Researchers at University College London (UCL) have discovered the mechanism by which retroviruses like HIV can travel between species and also the biological mechanisms behind the 'jumping genes' which make some monkeys immune.
The researchers will now be using this information to develop a gene therapy treatment for HIV/AIDS in humans.
The international team of researchers, led by Professor Greg Towers, UCL Infection and Immunity, and funded by the Wellcome Trust, have identified a combination of genes in a species of monkey that protects against retroviruses.
Retrovirus is a predominantly opportunistic family of viruses that can integrate into the host's genome and replicate as part of the cell's DNA.
"HIV causes AIDS and affects around 40 million people worldwide. Research has shown that HIV entered the human population from a chimpanzee retrovirus called SIV early in the 20th century. In order for a virus to successfully cross the species barrier and jump into a new species, it first has to bypass the new host's innate immune system, mediated by a combination of genes and proteins. One such gene, called TRIM5, has been shown to protect certain species from retroviruses - but unfortunately the human TRIM5 gene does not protect against HIV infection," explained Professor Towers.
It was found that a species of Asian monkey called Rhesus Macaques have a sophisticated 'antiviral arsenal' that can protect them against retroviruses.
When the researchers closely examined TRIM5 in this species, they showed that in some monkeys another gene called Cyclophilin has been united to the TRIM5 gene, generating a TRIMCyp fusion.
"Cyclophilin is very good at grabbing viruses as they enter cells. By fusing Cyclophilin to TRIM5, a gene is made that is good at grabbing viruses and good at destroying them. This is the second time that this fusion has been identified - a TRIMCyp gene also exists in South American Owl Monkeys and, until now, this was thought to be an evolutionary one-off," said Dr Sam Wilson, the paper's first author.
He added: "This new research shows that a TRIMCyp has evolved independently in two separate species - it's like lightening has struck twice. It's a remarkable example of convergent evolution, where organisms independently evolve similar traits as a result of having to adapt to similar environments. It also highlights the evolutionary selection pressure that viruses like HIV can apply."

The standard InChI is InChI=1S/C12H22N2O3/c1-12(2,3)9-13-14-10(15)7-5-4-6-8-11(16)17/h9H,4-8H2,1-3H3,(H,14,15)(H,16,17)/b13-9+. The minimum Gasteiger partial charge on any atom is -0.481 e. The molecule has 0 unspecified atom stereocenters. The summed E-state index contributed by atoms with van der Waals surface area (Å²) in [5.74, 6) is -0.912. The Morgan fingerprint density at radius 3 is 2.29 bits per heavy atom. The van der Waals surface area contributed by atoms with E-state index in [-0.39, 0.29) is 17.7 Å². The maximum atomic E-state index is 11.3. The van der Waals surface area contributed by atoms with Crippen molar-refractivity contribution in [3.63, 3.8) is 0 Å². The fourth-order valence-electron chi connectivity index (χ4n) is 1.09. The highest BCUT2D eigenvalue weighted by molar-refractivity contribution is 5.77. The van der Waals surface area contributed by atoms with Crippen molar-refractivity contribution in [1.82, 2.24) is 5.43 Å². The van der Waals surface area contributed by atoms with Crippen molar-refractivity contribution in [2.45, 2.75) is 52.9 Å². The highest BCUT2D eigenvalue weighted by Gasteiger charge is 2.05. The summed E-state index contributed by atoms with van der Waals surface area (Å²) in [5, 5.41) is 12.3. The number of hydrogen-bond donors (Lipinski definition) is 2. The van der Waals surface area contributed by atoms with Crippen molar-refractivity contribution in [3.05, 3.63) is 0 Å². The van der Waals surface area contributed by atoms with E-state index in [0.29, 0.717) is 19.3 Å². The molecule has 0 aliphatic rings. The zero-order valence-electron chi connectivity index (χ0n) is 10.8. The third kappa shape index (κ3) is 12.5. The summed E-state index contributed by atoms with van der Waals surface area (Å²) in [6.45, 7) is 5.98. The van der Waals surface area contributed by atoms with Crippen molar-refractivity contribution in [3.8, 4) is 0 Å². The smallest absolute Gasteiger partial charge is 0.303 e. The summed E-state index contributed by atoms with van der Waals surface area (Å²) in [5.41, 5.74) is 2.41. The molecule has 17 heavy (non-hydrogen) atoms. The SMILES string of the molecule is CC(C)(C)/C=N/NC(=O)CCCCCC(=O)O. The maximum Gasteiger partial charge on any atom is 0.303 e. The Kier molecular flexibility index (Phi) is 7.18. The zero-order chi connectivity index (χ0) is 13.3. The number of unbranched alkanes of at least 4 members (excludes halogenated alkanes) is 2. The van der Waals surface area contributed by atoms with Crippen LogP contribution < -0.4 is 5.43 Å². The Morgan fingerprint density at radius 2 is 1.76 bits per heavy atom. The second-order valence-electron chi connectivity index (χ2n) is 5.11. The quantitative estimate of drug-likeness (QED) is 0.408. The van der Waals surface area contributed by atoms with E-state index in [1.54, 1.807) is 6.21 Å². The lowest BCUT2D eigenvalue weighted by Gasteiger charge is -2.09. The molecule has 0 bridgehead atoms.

It was further explained by Professor Greg Towers: "The discovery is a compelling example of how 'jumping genes' can shuffle an organism's genetic makeup, generating useful new genes, and it is an exciting possibility for novel treatments for HIV/AIDS.
"About 25 per cent of Rhesus Macaques have the TRIM5 and a TRIMCyp gene, greatly expanding their antiviral arsenal. The others have an immunity, based around TRIM5, that protects them against a different combination of viruses. The gene seems to be evolving to protect the individual species from a range of different virus sequences."
Now the team of researchers are planning to develop humanised TRIMCyp that can inhibit HIV infection by artificially fusing human Cyclophilin and human TRIM5.
"We can then introduce the TRIMCyp into stem cells, using gene therapy technologies, and the stem cells could repopulate the patient with blood cells that are immune to HIV. This work, already underway, could offer a real possibility of novel treatments for HIV/AIDS," said Professor Towers.
The team's findings are published in Proceedings of the National Academy of Sciences (PNAS).